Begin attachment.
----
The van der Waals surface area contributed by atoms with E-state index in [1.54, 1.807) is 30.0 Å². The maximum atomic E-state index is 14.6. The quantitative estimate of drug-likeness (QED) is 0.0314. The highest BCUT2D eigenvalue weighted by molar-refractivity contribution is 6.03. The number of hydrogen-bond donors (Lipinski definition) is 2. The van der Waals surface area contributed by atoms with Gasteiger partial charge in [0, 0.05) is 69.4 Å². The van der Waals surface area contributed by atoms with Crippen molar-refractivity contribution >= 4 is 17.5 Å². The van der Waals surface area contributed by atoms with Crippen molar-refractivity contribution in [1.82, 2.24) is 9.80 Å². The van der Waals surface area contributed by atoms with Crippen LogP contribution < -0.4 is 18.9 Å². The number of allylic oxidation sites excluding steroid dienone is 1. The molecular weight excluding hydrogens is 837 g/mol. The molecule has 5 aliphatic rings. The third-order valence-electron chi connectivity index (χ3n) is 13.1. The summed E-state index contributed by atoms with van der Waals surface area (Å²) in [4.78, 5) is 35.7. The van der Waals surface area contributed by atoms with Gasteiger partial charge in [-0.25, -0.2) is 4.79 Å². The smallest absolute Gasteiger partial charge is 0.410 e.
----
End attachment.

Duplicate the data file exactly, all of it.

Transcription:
The van der Waals surface area contributed by atoms with E-state index in [1.54, 1.807) is 30.0 Å². The maximum atomic E-state index is 14.6. The quantitative estimate of drug-likeness (QED) is 0.0314. The highest BCUT2D eigenvalue weighted by molar-refractivity contribution is 6.03. The number of hydrogen-bond donors (Lipinski definition) is 2. The van der Waals surface area contributed by atoms with Gasteiger partial charge in [0, 0.05) is 69.4 Å². The van der Waals surface area contributed by atoms with Crippen molar-refractivity contribution >= 4 is 17.5 Å². The van der Waals surface area contributed by atoms with Crippen molar-refractivity contribution in [1.82, 2.24) is 9.80 Å². The van der Waals surface area contributed by atoms with Crippen LogP contribution < -0.4 is 18.9 Å². The number of allylic oxidation sites excluding steroid dienone is 1. The molecular weight excluding hydrogens is 837 g/mol. The molecule has 5 aliphatic rings. The third-order valence-electron chi connectivity index (χ3n) is 13.1. The summed E-state index contributed by atoms with van der Waals surface area (Å²) in [4.78, 5) is 35.7. The van der Waals surface area contributed by atoms with Gasteiger partial charge in [-0.25, -0.2) is 4.79 Å². The smallest absolute Gasteiger partial charge is 0.410 e.